Rep. Conyers: Immigration at the crossroads
Two months into the Trump presidency, our nation stands on the verge of turning away from our historic role as a place of refuge and tolerance and, instead, heading down a path of xenophobia and paranoia.
The repackaged Muslim ban, issued by President Donald Trump this month and already blocked by two federal courts, is only the most immediate flash point, but the risks go much further. Like the previous ban which was also stayed by the courts, the intent and effect of the revised executive order is the same: religious discrimination. The ban circumscribes travel from six nations, totaling more than 180 million people that are all more than 90 percent Muslim.
It does this even though the Homeland Security Department’s own leaked memos conclude that citizenship is a poor threat indicator. The executive order also ignores the fact that not a single individual from the six identified nations has killed an American on U.S. soil in the last 40 years.
Although receiving less media attention, the revised order also ends our nation’s traditional leadership providing refuge for persecuted individuals. It does this by suspending the refugee program entirely for one third of a year, then cutting refugee admissions in half, and also paving the way for state and local governments to restrict refugee resettlement even further.
Other Trump executive orders issued since the inauguration also reverse longstanding policy and unfairly and inhumanely target immigrants. On his fifth day in office, Trump issued decrees allowing the federal government to cut off federal funding to so-called “sanctuary cities,” estimated to cost Michigan nearly $2 million per year in urgently needed public safety funds.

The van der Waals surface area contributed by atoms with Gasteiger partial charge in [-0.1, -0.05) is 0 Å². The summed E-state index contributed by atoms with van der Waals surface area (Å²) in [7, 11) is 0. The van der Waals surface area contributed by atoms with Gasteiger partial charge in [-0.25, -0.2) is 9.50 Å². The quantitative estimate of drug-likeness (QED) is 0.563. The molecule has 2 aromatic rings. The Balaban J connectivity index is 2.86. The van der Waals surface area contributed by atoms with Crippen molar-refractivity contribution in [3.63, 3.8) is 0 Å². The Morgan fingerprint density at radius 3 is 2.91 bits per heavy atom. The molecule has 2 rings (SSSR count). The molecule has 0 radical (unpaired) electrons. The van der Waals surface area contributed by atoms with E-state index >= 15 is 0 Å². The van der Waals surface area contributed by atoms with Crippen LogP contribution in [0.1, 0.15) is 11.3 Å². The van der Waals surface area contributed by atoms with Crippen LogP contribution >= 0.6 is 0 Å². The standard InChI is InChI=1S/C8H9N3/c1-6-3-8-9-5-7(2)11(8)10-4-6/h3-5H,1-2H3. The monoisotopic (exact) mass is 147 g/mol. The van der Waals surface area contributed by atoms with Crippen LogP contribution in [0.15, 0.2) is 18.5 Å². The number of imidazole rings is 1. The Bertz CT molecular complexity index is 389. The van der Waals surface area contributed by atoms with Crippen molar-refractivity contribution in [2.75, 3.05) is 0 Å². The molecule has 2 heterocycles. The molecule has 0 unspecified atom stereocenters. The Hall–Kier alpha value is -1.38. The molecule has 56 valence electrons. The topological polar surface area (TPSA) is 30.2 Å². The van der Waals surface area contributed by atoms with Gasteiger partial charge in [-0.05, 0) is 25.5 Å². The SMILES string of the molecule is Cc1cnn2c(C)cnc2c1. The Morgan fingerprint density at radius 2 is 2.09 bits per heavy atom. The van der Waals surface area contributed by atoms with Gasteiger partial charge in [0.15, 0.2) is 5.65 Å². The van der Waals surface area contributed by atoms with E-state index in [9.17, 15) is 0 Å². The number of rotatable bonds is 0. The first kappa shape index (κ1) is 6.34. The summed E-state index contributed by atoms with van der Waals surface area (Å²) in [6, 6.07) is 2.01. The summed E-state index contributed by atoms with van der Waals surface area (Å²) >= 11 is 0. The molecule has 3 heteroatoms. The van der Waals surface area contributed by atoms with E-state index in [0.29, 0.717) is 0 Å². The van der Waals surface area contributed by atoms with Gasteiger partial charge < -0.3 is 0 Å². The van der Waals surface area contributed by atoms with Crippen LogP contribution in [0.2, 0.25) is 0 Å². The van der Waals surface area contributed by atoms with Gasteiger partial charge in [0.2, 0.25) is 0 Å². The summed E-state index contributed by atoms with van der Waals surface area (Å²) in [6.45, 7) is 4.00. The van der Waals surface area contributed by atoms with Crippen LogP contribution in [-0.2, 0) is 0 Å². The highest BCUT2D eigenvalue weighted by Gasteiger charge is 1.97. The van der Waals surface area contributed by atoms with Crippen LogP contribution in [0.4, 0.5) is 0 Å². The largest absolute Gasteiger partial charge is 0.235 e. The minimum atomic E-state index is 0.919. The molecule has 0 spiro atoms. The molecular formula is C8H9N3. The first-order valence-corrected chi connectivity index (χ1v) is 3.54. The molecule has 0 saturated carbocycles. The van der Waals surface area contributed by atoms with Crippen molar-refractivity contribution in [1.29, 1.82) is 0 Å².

Late last month, the Homeland Security Department issued two additional orders classifying virtually all undocumented individuals in America — not just violent felons — as enforcement priorities; and eviscerating their due process rights. This subjects millions upon millions of law abiding immigrants to the risk of deportation. As a direct result, immigrant homes are already being broken into by federal agents and immigrant families have already been torn apart, with many more to come. In one case, a father was arrested after dropping of his daughter at school, sending fear and shockwaves throughout the school and the community.
There are even more dangerous immigration orders still being considered by the Trump administration. One such order would designate the Muslim Brotherhood as a “foreign terrorist organization.” This would subject non-violent, law-abiding Muslims across the world to Draconian penalties, including denial of entry to the U.S. or deportation, as well as criminal penalties. Another potential order would overhaul a federal program designed to counter all violent ideologies to only focus on “radical Islamic extremism.” A third pending proposal would separate women and children crossing the border together, which could negatively impact more than 50,000 people a year.
Because of our openness and diversity, southeast Michigan is ground zero in the Trump administration’s war against immigration and Islam. It is also clear that this is a battle Trump will not give up easily.
If we are going to avoid the path of fear mongering and division, we will need to rely on all of our institutional checks and balances to counter these dangerous, counterproductive policies.